Beings made up mostly of water: sounds fishy. Actually, it’s us. Human beings need water so regularly that without the proper hydration we can become ill and even die.
In thousands of places around the world, access to clean and drinkable water is not available. In these places, starvation and dehydration are part of every day life.
In the parts of the world where clean drinking water comes right out of our tap or we purchase one water bottle after another, dehydration is still possible. In both the extremely young and the extremely elderly, dehydration is more of a risk factor in cases of hot weather, illness and immobility.
The access to water and replenishing fluids is crucial, so it’s of utmost importance that young children and the elderly have people around them to make certain they get the care and fluid replenishment they require.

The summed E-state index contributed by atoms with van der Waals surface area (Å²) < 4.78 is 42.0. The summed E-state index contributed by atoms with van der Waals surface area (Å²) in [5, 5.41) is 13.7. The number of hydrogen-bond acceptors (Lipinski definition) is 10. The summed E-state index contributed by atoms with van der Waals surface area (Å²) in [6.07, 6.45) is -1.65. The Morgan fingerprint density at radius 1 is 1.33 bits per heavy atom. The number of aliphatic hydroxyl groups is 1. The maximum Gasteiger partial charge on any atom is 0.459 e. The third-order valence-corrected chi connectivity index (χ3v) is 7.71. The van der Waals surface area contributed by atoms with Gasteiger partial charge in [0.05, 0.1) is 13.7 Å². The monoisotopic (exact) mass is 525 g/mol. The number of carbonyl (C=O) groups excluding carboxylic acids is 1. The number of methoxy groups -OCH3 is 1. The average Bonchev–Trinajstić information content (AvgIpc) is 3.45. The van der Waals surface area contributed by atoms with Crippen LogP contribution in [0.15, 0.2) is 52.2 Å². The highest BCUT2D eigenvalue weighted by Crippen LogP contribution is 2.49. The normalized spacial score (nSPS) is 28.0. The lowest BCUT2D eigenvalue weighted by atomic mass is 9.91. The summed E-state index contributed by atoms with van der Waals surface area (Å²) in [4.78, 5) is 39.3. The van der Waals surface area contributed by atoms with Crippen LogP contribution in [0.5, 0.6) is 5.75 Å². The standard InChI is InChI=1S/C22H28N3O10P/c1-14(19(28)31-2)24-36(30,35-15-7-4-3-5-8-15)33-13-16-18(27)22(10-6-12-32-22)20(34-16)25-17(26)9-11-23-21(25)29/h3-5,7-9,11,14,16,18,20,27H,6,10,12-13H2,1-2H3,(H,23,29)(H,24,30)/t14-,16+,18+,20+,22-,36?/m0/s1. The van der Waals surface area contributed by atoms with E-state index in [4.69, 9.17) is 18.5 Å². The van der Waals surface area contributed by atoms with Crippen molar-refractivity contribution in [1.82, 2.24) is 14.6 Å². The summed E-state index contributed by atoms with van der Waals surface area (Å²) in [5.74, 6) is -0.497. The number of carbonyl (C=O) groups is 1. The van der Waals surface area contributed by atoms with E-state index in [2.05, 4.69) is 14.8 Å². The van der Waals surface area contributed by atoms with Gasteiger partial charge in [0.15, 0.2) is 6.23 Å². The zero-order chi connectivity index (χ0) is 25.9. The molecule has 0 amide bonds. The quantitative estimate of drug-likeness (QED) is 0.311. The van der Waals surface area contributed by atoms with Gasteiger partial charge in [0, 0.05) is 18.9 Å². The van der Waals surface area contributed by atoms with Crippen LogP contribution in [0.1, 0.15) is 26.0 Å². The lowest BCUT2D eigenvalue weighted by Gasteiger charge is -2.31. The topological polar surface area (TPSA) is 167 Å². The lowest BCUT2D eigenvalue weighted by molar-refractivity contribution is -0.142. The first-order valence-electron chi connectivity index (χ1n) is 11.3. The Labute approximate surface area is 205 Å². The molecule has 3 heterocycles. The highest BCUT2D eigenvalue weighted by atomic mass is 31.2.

Even in healthy adults, however, the possibility of dehydration can loom on the horizon. One easy rule of thumb to follow is the color of your urine. If it is a light color, that means you are getting enough fluids. However, if it is dark, that is a symptom of mild dehydration.
When exercising regularly, make certain you are drinking enough water before, during and after your exercise, since much of your fluids are lost when you sweat.
The following is a list of symptoms to be aware of for mild to moderate dehydraton:
- Dry mouth
- The eyes stop making tears
- Sweating may stop
- Muscle cramps
- Nausea and vomiting
- Heart palpitations
- Lightheadedness (especially when standing) or dizziness
- Decreased urine output
- Sleepiness or tiredness — children are likely to be less active than usual
- Dry skin
Rehydrating with water or sports drinks, or, for young children, Pedialyte, is recommended.
Dehydration can be much more severe and in these cases is considered to be a medical emergency.
The following symptoms fall under this category:
- Little or no urination — any urine produced is dark yellow or amber
- Sunken eyes